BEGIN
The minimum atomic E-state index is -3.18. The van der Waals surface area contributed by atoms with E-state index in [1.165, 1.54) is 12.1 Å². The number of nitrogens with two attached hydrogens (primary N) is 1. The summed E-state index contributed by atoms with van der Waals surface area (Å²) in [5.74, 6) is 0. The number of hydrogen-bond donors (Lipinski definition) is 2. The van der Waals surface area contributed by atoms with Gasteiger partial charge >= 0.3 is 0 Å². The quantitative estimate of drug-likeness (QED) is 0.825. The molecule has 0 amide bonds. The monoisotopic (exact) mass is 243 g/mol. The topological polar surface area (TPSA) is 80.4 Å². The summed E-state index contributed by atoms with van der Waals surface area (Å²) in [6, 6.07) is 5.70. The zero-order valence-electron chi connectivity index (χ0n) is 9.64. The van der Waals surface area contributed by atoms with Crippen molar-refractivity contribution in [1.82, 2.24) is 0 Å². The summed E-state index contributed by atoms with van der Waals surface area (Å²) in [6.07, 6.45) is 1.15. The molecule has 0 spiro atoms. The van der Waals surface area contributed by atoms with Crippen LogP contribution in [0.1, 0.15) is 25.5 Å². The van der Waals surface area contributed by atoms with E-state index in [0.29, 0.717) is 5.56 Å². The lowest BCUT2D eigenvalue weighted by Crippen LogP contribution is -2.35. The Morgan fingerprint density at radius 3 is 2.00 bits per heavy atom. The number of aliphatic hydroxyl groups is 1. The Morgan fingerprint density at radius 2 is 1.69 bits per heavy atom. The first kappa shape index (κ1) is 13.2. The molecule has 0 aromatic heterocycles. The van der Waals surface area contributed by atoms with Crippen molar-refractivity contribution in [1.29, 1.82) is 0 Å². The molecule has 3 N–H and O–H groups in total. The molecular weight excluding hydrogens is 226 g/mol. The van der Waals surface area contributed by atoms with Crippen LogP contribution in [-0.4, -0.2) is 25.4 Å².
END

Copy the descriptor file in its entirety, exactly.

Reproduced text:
The minimum atomic E-state index is -3.18. The van der Waals surface area contributed by atoms with E-state index in [1.165, 1.54) is 12.1 Å². The number of nitrogens with two attached hydrogens (primary N) is 1. The summed E-state index contributed by atoms with van der Waals surface area (Å²) in [5.74, 6) is 0. The number of hydrogen-bond donors (Lipinski definition) is 2. The van der Waals surface area contributed by atoms with Gasteiger partial charge >= 0.3 is 0 Å². The quantitative estimate of drug-likeness (QED) is 0.825. The molecule has 0 amide bonds. The monoisotopic (exact) mass is 243 g/mol. The topological polar surface area (TPSA) is 80.4 Å². The summed E-state index contributed by atoms with van der Waals surface area (Å²) in [6, 6.07) is 5.70. The zero-order valence-electron chi connectivity index (χ0n) is 9.64. The van der Waals surface area contributed by atoms with Crippen molar-refractivity contribution in [1.82, 2.24) is 0 Å². The summed E-state index contributed by atoms with van der Waals surface area (Å²) in [6.07, 6.45) is 1.15. The molecule has 0 spiro atoms. The van der Waals surface area contributed by atoms with Crippen LogP contribution in [0.1, 0.15) is 25.5 Å². The van der Waals surface area contributed by atoms with E-state index in [0.29, 0.717) is 5.56 Å². The lowest BCUT2D eigenvalue weighted by Crippen LogP contribution is -2.35. The Morgan fingerprint density at radius 3 is 2.00 bits per heavy atom. The number of aliphatic hydroxyl groups is 1. The Morgan fingerprint density at radius 2 is 1.69 bits per heavy atom. The first kappa shape index (κ1) is 13.2. The molecule has 0 aromatic heterocycles. The van der Waals surface area contributed by atoms with Crippen molar-refractivity contribution in [1.29, 1.82) is 0 Å². The molecule has 3 N–H and O–H groups in total. The molecular weight excluding hydrogens is 226 g/mol. The van der Waals surface area contributed by atoms with Crippen LogP contribution in [-0.4, -0.2) is 25.4 Å².